Use visual and thermal cameras to reduce false alarm rates in tunnels
ITS (UK) member FLIR has explained how it provided incident detection technology for the 360m-long Brynglas tunnels in South Wales.
A combination of smart visual and thermal cameras will notify tunnel operators of any potential hazard or incident occurring within the tunnel.
The twin-bored Brynglas tunnels are located on the M4 at Newport, South Wales. With about 80,000 vehicles passing through on peak days, the Brynglas tunnels are of major economic importance to the region. Incidents in these tunnels have immediate effects on traffic congestion and overall accessibility. That is why it is of crucial importance that vehicle-related accidents are detected and reported as soon as possible, so that response teams can intervene and secondary accidents can be avoided.
One of the tunnel systems CCSL had within its scope was the incident detection system. After a thorough market appraisal, CCSL selected the thermal and visual incident detection cameras from FLIR Systems, together with FLIR’s video detection management software, Flux.
“A tunnel refurbishment is usually a long and challenging process,” said Carl Cheetham, Technical Director at CCSL. “Hence, it is important to have a reliable partner along for the journey who can give you the required support. We had previously received excellent service and support from FLIR and this made the choice of supplier/partner a simple one.”
The Brynglas tunnels now use 13 FLIR TrafiBot HD cameras with built-in Automatic Incident Detection (AID) functionality. The video feeds are analyzed locally at the camera before relevant alarms/events are generated and sent to the redundant Flux video management servers.
Additionally, eight FLIR FC-Series ITS thermal imaging cameras are installed at the entrances and exits of both tunnel bores. A visible-light camera can possibly suffer from sun glare if it is positioned to point outwards at the tunnel portal. As a result, the image for the portal areas would be blank due to light contrast and the camera would not be able to detect any potential incident around the portal areas. To avoid this, the first visual camera is pointed into the tunnel, while the blind spot underneath the camera and at the portal exit area are covered by the FLIR FC-Series ITS thermal cameras.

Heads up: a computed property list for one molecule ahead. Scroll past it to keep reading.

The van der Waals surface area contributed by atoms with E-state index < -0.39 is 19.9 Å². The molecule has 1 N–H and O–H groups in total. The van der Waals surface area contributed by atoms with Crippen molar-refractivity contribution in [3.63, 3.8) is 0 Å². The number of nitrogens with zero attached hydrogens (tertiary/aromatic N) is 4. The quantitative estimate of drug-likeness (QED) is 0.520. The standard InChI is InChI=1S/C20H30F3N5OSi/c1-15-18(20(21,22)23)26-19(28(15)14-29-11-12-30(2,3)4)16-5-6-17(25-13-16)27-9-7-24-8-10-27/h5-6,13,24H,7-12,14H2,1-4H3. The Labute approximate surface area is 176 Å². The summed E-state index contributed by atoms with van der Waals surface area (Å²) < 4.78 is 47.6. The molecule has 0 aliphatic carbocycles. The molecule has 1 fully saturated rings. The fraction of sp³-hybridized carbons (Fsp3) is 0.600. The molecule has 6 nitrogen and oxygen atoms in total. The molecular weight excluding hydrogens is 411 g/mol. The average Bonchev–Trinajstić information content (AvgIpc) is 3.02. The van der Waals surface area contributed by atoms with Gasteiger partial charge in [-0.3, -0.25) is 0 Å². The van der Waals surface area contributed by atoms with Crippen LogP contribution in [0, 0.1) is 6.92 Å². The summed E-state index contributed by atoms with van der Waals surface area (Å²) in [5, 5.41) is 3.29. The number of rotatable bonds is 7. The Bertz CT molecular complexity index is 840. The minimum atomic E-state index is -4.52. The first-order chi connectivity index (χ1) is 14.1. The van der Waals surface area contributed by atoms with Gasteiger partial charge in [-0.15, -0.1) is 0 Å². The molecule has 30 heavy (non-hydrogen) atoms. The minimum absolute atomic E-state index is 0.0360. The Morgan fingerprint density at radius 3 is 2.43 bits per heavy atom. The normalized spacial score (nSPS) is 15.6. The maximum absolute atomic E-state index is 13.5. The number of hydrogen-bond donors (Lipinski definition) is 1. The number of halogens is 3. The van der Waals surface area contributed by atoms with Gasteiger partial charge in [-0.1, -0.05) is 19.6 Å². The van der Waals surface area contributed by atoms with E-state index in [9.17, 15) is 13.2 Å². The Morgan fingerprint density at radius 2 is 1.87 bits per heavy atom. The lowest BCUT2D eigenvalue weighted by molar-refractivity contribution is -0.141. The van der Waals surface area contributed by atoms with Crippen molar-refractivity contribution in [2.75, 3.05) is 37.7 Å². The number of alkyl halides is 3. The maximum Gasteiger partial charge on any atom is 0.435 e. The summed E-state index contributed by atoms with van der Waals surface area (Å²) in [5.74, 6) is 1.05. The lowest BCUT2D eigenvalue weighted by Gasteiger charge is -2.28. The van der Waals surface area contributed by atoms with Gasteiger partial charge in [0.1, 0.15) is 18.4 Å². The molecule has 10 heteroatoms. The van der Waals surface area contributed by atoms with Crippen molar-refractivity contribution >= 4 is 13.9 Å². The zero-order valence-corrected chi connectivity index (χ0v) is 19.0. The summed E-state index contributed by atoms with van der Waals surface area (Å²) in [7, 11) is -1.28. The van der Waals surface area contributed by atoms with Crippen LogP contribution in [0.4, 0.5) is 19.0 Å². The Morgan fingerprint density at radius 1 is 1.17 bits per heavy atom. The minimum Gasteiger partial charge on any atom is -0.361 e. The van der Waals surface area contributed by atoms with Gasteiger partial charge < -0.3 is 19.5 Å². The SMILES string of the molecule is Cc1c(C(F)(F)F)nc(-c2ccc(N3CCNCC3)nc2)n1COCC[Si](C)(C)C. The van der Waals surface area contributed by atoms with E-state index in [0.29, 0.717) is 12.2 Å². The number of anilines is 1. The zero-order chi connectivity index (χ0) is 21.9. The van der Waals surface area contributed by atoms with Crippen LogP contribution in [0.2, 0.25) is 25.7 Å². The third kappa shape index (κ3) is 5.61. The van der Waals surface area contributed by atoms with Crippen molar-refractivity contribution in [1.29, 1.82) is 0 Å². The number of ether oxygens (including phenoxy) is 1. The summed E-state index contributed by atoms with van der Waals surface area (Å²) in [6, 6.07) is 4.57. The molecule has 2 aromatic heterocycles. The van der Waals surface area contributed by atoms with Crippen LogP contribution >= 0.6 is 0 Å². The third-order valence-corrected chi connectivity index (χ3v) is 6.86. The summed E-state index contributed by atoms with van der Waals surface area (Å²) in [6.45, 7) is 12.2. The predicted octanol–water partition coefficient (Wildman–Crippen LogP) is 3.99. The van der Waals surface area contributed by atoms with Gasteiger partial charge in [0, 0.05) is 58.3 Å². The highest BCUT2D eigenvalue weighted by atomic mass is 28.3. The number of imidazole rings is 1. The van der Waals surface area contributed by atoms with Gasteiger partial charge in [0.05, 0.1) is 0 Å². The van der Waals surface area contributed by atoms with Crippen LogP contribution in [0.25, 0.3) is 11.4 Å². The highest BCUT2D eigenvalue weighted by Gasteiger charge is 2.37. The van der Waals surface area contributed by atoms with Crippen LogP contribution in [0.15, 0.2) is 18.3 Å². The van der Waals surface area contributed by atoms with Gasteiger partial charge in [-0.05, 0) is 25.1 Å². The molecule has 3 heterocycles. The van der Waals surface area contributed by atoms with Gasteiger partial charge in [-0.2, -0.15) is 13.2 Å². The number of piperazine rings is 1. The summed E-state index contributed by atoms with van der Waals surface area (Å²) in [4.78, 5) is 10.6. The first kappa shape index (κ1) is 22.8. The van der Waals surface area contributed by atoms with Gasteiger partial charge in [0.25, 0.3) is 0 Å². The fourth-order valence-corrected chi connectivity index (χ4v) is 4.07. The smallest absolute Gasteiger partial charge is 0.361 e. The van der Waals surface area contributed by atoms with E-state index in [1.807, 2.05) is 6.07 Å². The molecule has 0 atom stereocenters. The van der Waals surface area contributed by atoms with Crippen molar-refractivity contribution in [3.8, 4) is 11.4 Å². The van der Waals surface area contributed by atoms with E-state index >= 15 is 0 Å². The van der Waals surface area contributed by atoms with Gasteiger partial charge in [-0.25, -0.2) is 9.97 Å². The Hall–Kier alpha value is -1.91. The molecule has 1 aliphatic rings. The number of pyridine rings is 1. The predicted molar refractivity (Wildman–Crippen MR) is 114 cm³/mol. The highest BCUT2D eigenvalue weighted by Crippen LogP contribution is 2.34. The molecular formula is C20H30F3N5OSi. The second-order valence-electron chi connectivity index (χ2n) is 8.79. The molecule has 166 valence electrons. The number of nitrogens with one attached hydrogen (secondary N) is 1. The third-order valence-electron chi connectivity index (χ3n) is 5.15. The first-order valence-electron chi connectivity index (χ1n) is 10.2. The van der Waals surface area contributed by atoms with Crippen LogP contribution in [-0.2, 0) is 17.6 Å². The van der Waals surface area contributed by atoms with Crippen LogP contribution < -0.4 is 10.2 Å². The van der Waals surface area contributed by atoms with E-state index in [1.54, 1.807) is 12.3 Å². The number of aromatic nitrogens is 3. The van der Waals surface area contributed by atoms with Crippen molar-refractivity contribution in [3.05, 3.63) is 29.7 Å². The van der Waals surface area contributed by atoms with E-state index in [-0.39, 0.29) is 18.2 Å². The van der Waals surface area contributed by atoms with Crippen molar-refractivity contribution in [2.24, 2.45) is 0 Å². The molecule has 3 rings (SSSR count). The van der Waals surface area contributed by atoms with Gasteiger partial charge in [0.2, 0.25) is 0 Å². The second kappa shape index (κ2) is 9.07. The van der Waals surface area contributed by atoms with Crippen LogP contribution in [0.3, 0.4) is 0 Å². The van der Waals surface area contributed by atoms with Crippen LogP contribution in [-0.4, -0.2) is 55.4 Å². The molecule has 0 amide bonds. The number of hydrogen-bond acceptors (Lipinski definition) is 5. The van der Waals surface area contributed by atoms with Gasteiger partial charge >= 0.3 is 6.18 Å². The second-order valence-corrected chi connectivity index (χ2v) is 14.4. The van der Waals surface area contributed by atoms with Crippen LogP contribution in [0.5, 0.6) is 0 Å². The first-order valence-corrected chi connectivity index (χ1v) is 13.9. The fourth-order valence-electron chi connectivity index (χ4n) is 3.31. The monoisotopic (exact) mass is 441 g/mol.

An AID system is only as good as the information that is presented to the traffic control room operator. To enable rapid identification and notification of an incident, FLIR’s AID cameras and Flux video management system provide operators with an alarm within seconds of an incident occurring.
The Flux server acts as a management and storage unit in the AID system. Flux filters information generated from all cameras on the network and exposes only the relevant data to the SCADA via a Modbus TCP Interface. A Flux web client provides a user-friendly view of all cameras on the network.
“The FLIR incident detection cameras have been performing very well since their installation in April 2018,” said Carl Cheetham. “Thanks to a smart combination of visual and thermal camera technologies, FLIR has been able to reduce the false alarm rate to a minimum without missing real alarms.”